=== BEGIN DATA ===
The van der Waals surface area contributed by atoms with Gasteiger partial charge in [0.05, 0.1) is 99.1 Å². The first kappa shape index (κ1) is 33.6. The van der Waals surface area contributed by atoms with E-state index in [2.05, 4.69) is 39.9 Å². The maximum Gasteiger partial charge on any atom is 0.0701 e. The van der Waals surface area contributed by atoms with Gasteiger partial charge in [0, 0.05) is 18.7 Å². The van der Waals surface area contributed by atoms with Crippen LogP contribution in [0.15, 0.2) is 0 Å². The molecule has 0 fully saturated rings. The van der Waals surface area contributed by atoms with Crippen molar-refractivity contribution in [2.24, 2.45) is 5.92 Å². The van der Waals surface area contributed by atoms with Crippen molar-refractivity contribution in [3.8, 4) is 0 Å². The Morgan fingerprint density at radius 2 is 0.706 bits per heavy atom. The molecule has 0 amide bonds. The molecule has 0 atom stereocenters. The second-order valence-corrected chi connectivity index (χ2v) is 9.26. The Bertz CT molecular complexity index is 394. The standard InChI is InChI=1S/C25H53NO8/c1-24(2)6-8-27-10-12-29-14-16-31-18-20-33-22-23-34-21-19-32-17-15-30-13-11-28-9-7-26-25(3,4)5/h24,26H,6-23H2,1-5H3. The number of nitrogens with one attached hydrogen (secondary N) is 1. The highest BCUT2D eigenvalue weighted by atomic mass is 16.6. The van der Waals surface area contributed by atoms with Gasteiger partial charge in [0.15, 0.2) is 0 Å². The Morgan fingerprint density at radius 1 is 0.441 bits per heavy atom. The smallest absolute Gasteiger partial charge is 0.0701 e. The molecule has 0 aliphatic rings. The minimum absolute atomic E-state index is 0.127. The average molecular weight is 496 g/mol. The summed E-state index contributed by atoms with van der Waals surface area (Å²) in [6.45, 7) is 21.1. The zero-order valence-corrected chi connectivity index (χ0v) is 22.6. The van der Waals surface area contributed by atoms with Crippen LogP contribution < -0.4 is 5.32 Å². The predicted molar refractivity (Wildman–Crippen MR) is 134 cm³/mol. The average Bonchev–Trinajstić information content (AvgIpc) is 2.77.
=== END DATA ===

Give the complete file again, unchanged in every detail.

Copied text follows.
The van der Waals surface area contributed by atoms with Gasteiger partial charge in [0.05, 0.1) is 99.1 Å². The first kappa shape index (κ1) is 33.6. The van der Waals surface area contributed by atoms with E-state index in [2.05, 4.69) is 39.9 Å². The maximum Gasteiger partial charge on any atom is 0.0701 e. The van der Waals surface area contributed by atoms with Gasteiger partial charge in [0, 0.05) is 18.7 Å². The van der Waals surface area contributed by atoms with Crippen LogP contribution in [0.15, 0.2) is 0 Å². The molecule has 0 fully saturated rings. The van der Waals surface area contributed by atoms with Crippen molar-refractivity contribution in [2.24, 2.45) is 5.92 Å². The van der Waals surface area contributed by atoms with Crippen molar-refractivity contribution in [3.8, 4) is 0 Å². The Morgan fingerprint density at radius 2 is 0.706 bits per heavy atom. The molecule has 0 amide bonds. The molecule has 0 atom stereocenters. The second-order valence-corrected chi connectivity index (χ2v) is 9.26. The Bertz CT molecular complexity index is 394. The standard InChI is InChI=1S/C25H53NO8/c1-24(2)6-8-27-10-12-29-14-16-31-18-20-33-22-23-34-21-19-32-17-15-30-13-11-28-9-7-26-25(3,4)5/h24,26H,6-23H2,1-5H3. The number of nitrogens with one attached hydrogen (secondary N) is 1. The highest BCUT2D eigenvalue weighted by atomic mass is 16.6. The van der Waals surface area contributed by atoms with Gasteiger partial charge in [0.15, 0.2) is 0 Å². The Morgan fingerprint density at radius 1 is 0.441 bits per heavy atom. The smallest absolute Gasteiger partial charge is 0.0701 e. The molecule has 0 aliphatic rings. The minimum absolute atomic E-state index is 0.127. The average molecular weight is 496 g/mol. The summed E-state index contributed by atoms with van der Waals surface area (Å²) in [6.45, 7) is 21.1. The zero-order valence-corrected chi connectivity index (χ0v) is 22.6. The van der Waals surface area contributed by atoms with Crippen LogP contribution < -0.4 is 5.32 Å². The predicted molar refractivity (Wildman–Crippen MR) is 134 cm³/mol. The average Bonchev–Trinajstić information content (AvgIpc) is 2.77.